Jie Ma is about to graduate from a training program with a job guarantee.
But when I ask him why he spent 18 months learning construction, earning his high school equivalency degree, a certificate of employability and sitting through a course in life skills, his answer is surprisingly poetic: “I want to build my dream home.”
Ma is 40 and has worked a variety of jobs — in restaurants, at nail salons.
Now he’s looking forward to an entirely new career, in a field where employers are always searching for skilled, dependable workers.
I met Ma on Thursday morning, when he and fellow classmate Yu fa Marinucci, 48, were putting up sheetrock in an old garage being converted into a youth center by New Day Christian Empowerment Center on Vermont Ave in Schenectady. They worked under the supervision of Richard Parsons, a licensed contractor who tells me he “painted my way through college.”
“I enjoy this,” Marinucci said. “I look forward to it.” She gestured at the garage. “I want to make this beautiful.”
Called Schenectady-WIN — the WIN stands for Working In Neighborhoods — the program is the brainchild of Roger Hull, the former Union College president and mayoral candidate.
It combines hands-on and classroom work, in the hopes of giving under-educated low-income adults the skills they need to succeed in construction. As conceived by Hull, students need to be taught how to build a house, but also the value of showing up for work on time and being prepared.
“There are no quick fixes,” Hull said. “You’re not going to take someone who does not have a high school degree and put them to work and expect them to be a success.”
I wrote about Schenectady-WIN in 2016, shortly before Hull launched it with the help of Rockie Mann, a Schenectady resident who owns JAFJR Construction Services. Mann told me he has trouble finding workers who know what they’re doing — a complaint I’ve heard from other employers in the trades, as well as people looking for good contractors, plumbers and electricians.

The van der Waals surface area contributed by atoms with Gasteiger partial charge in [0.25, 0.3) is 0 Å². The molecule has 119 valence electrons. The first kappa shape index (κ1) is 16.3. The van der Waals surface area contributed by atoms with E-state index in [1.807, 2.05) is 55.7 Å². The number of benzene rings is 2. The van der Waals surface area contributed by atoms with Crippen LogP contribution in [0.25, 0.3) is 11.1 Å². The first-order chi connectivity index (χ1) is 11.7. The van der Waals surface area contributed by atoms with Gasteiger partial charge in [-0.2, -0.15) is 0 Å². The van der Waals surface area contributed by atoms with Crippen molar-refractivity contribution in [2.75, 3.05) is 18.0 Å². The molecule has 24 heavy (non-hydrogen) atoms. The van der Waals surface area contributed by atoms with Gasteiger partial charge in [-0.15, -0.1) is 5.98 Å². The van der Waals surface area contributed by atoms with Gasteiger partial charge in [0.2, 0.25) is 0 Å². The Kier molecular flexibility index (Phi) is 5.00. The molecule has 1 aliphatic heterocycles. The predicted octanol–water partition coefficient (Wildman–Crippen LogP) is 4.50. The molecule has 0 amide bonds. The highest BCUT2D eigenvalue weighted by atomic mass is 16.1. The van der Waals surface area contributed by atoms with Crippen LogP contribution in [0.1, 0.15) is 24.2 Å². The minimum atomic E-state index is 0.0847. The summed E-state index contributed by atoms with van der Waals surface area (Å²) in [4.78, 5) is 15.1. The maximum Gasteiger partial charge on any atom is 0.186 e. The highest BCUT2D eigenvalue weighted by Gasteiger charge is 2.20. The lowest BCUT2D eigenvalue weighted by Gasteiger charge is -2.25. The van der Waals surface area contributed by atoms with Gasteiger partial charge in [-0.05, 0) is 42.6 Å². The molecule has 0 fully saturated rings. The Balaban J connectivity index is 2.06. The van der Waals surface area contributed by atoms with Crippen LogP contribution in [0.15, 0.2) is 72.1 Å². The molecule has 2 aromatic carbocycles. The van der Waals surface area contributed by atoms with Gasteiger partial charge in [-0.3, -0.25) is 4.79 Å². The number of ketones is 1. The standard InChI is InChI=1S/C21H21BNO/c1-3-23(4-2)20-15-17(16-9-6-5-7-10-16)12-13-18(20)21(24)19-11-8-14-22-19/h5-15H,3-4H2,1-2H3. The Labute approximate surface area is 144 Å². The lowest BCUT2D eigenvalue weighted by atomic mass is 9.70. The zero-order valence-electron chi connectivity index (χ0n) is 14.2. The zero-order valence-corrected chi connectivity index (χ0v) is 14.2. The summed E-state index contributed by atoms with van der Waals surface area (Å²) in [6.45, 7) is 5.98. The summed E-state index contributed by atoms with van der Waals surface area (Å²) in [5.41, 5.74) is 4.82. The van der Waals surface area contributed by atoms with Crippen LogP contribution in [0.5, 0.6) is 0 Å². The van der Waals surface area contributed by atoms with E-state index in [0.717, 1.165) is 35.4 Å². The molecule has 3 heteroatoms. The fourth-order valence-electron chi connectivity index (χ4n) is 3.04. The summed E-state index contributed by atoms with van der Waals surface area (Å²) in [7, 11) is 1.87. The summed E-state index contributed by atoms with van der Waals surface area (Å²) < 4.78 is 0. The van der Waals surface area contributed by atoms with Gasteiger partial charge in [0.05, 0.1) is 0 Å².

Given this shortage of skilled labor, I’ve often wondered why more isn’t done to promote the trades as a viable career path. Schenectady-WIN is a program that does exactly that, which is why I like it.
Schenectady-WIN isn’t the only program that focuses on the opportunities in the trades.
Just last week, the city of Schenectady’s Affirmative Action Office launched a new program, in partnership with the SUNY College and Career Counseling Center, that will train low-income residents for jobs in the construction industry.
Schenectady-WIN’s first group of students will graduate in June, with jobs lined up with local businesses. There are five students in this first class, and 16 in the class that just started.
One of those students, Schenectady resident Tony Dukes, told me that he has experience in construction and masonry, but is hoping the class teaches him how to run his own business. He said he’s finding the life skills portion of the program, taught in a classroom at the city school district’s Washington Irving Adult & Continuing Education Center, especially valuable.
“Before you pick up a hammer, you’ve got to get your mind right,” Dukes said.
I was expecting the adults enrolled in Schenectady-WIN to be young, and some of them are. But a number of them are older. Dukes is 60, and Ma and Marinucci are in their forties. All three see the trades as a vehicle to a better life.
And they’re right to do so.
There are real opportunities in the trades — opportunities people are not always aware of. And while training programs are valuable, some employers are willing to train workers on the job. So there are plenty of pathways to a career in the trades.
Hull believes he’s created a program that can serve as a model on how to prepare low-income adults for jobs in construction.
And he might be on to something.
The students I met seemed engaged, focused and eager to work.
Schenectady-WIN asks a lot of its students, but there is, as Hull put it, “a light at the end of the tunnel. … [The construction market] needs people.”
It sure does.
And Schenectady-WIN will help fill this need.
Reach Gazette columnist Sara Foss at [email protected]. Opinions expressed here are her own and not necessarily the newspaper’s.